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Is Your ‘Plate’ Too Full? by @Rebecca_Forster

November 15, 2017 by in category The Write Way tagged as , , , with 0 and 0
Home > Columns > The Write Way > Is Your ‘Plate’ Too Full? by @Rebecca_Forster

Is Your 'Plate' too Full? | Rebecca Forster | A Slice of OrangeToday my November plate is officially too full.

It has been piled high with cold, flu conferences, a last minute, out of country speaking engagement and now a medical screening that needs a follow-up. Of course, there are also everyday things that pile on to the plate: bills, calls from my sons, the tennis league I belong to, dinner to cook and bathrooms to clean. I’m not complaining. This is all just life and good stuff if you take the cold and medical appointments out of the equation. Still, filling out my calendar and trying to figure out how I’m going to fit quality writing time in the schedule made me think about the craft of writing a novel. The question on my mind was how much is too much before a reader throws up her hands and pushes the literary plate away?

As a thriller writer, I love to go over the top. Unfortunately, I can get a bit too energetic and take the technique to crazy extremes. It’s a fault. No, it’s worse than a fault. It’s a sin to be so involved with own words that I forget my job is to entertain not challenge someone to wade through my excesses. When I do go overboard, I am giving my readers a reason to push away the literary plate I have served them.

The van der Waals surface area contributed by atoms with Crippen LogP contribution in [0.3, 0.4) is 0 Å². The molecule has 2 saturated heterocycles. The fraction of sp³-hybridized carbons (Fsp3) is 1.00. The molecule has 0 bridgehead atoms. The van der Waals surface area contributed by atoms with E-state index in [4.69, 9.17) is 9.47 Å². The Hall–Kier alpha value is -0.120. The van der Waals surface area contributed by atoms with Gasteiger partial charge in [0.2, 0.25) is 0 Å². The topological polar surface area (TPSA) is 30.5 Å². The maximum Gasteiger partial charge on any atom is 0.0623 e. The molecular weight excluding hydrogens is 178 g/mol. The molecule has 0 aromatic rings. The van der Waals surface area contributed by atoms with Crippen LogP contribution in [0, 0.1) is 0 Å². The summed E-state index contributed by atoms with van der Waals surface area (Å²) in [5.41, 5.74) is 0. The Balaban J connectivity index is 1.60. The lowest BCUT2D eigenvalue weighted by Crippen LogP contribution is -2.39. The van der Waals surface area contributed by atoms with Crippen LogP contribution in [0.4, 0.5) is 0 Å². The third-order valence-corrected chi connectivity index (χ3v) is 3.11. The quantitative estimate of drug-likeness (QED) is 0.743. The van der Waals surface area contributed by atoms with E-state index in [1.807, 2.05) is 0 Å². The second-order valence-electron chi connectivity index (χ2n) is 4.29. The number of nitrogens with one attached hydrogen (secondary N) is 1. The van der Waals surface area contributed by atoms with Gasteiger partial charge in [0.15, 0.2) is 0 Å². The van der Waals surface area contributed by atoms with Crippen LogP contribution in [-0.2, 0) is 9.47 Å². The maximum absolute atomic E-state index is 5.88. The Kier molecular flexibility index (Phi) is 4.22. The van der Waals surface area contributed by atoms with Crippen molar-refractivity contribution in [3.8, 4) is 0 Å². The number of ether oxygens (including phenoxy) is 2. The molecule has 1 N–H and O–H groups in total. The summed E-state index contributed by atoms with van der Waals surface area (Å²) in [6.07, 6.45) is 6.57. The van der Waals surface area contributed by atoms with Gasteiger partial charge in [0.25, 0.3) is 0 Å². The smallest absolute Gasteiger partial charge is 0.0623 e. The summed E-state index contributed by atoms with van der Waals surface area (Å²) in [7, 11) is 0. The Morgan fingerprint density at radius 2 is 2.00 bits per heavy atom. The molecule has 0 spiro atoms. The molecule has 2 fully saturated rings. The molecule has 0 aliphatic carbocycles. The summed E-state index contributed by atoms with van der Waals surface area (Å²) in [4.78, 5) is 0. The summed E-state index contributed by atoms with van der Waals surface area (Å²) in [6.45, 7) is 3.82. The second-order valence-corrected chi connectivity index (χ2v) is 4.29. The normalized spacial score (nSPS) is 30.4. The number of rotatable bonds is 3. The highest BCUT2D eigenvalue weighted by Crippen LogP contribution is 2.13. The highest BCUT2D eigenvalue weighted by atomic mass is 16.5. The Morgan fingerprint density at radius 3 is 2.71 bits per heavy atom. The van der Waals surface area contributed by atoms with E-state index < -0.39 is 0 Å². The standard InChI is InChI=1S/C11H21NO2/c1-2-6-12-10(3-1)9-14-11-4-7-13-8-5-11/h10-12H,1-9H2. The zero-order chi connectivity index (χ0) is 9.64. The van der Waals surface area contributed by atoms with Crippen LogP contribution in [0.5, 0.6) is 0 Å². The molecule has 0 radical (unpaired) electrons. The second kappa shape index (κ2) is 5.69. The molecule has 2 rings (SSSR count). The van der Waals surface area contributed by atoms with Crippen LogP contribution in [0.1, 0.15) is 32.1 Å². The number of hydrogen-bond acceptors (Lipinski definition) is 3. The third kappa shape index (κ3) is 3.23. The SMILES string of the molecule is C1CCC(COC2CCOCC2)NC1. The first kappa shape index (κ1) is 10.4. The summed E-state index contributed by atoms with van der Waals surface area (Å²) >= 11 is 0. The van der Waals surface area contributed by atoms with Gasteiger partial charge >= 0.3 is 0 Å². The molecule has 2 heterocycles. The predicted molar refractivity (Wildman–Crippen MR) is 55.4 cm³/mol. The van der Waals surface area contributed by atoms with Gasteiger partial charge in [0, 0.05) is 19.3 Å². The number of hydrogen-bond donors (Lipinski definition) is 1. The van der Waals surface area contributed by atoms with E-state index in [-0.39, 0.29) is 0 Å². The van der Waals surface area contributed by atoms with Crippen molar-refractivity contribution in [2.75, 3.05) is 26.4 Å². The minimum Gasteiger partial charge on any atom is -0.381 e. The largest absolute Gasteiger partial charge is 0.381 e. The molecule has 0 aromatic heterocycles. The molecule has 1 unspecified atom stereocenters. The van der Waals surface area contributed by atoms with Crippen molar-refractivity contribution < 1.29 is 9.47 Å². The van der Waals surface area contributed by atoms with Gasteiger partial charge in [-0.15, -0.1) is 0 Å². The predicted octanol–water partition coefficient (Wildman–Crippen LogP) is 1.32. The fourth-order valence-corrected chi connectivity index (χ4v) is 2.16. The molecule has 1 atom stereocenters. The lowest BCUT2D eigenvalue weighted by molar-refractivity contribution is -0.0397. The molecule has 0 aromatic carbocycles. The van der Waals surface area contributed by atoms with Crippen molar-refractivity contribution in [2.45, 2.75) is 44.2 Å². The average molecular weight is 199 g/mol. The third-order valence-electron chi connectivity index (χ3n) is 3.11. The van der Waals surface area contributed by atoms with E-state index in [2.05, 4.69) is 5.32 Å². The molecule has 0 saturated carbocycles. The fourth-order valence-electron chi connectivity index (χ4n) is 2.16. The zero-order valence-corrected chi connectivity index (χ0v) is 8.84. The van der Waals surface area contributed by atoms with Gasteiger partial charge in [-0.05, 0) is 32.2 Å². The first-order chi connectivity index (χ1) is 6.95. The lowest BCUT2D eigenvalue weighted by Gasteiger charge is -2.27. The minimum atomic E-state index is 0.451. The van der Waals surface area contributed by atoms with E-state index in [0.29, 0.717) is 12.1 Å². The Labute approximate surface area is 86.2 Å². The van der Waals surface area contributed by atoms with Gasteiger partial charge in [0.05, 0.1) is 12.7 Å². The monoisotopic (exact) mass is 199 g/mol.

Luckily, there are remedies for ‘too much’ writers like me. In real life we say no to many things, so let’s start saying it in our fiction. Here are three ways to figure out if you just served your reader a plate that is too full.

Three ways to figure out if you just served your reader a 'plate' too full by @Rebecca_Forster

Echo: A particularly inspired turn of phrase, description or character quirk is a thing of beauty. Constant use of the same phrase or description or a continual reminder of the quirk is an annoyance. Readers are smart and imaginative. They will get it.

Blow-by-Blow : No pun intended, but sex scenes are more effective and dramatic if they are evocative rather than clinical. The same rule of thumb applies to shootouts, character travel or any scene that stops the reader and forces them to linger without a point. Move the story forward using varied sentence structure and only critical physical descriptions.

Cast of Thousands: Have you ever tried to find a friend in a crowd? It’s impossible because all you can see is a blur of humanity. The same thing happens to a reader if there are too many characters populating your book. Think of your book as a play. Characters may come and go but the ones we care about should always be center stage.

While you edit look for the echo, the blow-by-blow and the cast of characters and adjust the emphasis, streamline the structure and your literary plate will go from too full to too fabulous.

Rebecca 

Series: A Finn O'Brien Thriller

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